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What Is AIOps -- And Why You Should Care - The New Stack


It's hard to visit a tech website these days without reading an article about how artificial intelligence (AI) is poised to uproot entire industries and workflows. As it turns out, IT systems operations fall under the umbrella of things that are likely to change or already have due to AI. That shift created a new IT category called algorithmic IT operations -- or AIOps for short. The basic definition of AIOps is that it involves using artificial intelligence and machine learning to support all primary IT operations. The goal is to turn the data generated by IT systems platforms into meaningful insights.

4 reasons why AIOps is the future of IT operations TechBeacon


IT organizations that identify and understand patterns in vast, diverse sets of data are best equipped to find, fix, and prevent performance problems. But when digital transformation outpaces IT performance management, hybrid and multi-cloud infrastructure creates complexity--and that comes with a hefty price tag. That's where artificial intelligence in IT operations (AIOps) comes into the picture. Gartner describes AIOps platforms as software systems that combine big data and artificial intelligence (AI) or machine-learning functionality "to enhance and partially replace all primary IT operations functions, including availability and performance monitoring, event correlation and analysis, and IT service management, and automation." AIOps is the application of machine learning and data science to IT operations to make them more efficient.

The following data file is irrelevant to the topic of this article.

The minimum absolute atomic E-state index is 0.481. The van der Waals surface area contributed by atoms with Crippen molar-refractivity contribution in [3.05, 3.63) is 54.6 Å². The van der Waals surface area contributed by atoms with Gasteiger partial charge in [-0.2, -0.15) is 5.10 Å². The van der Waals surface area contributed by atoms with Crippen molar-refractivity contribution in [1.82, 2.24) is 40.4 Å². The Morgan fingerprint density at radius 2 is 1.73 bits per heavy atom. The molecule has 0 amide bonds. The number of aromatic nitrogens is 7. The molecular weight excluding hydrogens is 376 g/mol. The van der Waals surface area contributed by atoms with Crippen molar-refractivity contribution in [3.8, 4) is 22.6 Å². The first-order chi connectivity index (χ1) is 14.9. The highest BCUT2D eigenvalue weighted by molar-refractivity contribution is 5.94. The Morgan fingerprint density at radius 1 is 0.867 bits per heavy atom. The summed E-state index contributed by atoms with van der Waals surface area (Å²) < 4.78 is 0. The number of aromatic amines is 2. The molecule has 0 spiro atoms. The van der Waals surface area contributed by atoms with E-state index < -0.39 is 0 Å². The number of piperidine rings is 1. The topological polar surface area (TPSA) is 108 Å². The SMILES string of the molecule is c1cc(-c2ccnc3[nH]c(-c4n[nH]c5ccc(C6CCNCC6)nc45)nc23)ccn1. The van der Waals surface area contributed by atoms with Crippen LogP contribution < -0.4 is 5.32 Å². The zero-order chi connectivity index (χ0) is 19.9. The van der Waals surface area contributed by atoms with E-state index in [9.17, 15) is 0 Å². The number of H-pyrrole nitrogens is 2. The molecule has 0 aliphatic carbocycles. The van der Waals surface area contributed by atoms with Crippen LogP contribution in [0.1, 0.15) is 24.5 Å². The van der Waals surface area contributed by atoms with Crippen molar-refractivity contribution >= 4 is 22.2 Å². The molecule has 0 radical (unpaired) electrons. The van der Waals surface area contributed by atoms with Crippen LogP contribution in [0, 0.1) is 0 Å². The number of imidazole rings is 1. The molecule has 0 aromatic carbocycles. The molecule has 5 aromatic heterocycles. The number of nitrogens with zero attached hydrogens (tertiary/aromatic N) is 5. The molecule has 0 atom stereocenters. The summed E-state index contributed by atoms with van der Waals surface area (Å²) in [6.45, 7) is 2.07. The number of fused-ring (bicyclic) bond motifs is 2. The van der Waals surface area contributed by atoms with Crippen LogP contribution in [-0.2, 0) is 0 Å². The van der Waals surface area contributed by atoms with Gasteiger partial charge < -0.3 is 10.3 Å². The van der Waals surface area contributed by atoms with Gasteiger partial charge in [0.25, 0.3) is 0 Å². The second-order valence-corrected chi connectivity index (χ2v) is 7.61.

Enterprise-Wide Automation And AIOps: How Can They Help Your Business?


Organizations around the world are turning to technology to revolutionize their businesses. This requires a rethinking of the entire IT stack and operations strategy. In their 2019 report, Gartner lists several revolutionized technologies and delves into how those tools and solutions will challenge IT organizations from an operations and management standpoint. Though the underlying application and service delivery stack has gone through massive transformation with virtualization, the cloud, microservices, containers and more, even today, the primary IT operations tools organizations use are relatively old. Critical IT operations activities, such as migration, upgrades, patch management, capacity planning, service and change management are becoming extremely challenging due to the volume and varieties of data that exist across the IT stack.

Why Automated AIOps Is Better Than Just AIOps


In today's hybrid blend of on-premises and virtual servers, public and private cloud platforms, and mobile devices of all types, it is more critical than ever to identify, resolve, and mitigate potential outages or performance issues. And these issues are now more difficult to detect and identify, much less remediate. Both the volume and variety of network and application traffic that data enterprises are generating have skyrocketed. To effectively monitor and manage IT operating at this level of complexity, organizations are turning to artificial intelligence for IT operations, or what's called AIOps. The term AIOps describes using artificial intelligence (AI), machine learning (ML), and other advanced data analytics technologies to automate the processes of identifying and resolving IT performance issues.

AIOps and the New IT Skill Sets – BMC Blogs


This post is about how AIOps will change the way IT Operations personnel (IT Ops) work and the new skill sets they have to adopt in an AIOps world. For a definition of AIOps, refer to the blog post: "What is AIOps?" Gartner explains that an AIOps platform (figure 1) uses machine learning and big data to aggregate observational data (from monitoring systems output, job logs, syslogs, etc.) and engagement data (from ticketing, incident, and event recording system data) to produce a virtuous circle of continuous insights yielding continuous improvements and fixes. Automation is both an input and output of AIOps. The results or statuses of automated workloads and jobs can be used like operational data and engagement data for analytic purposes.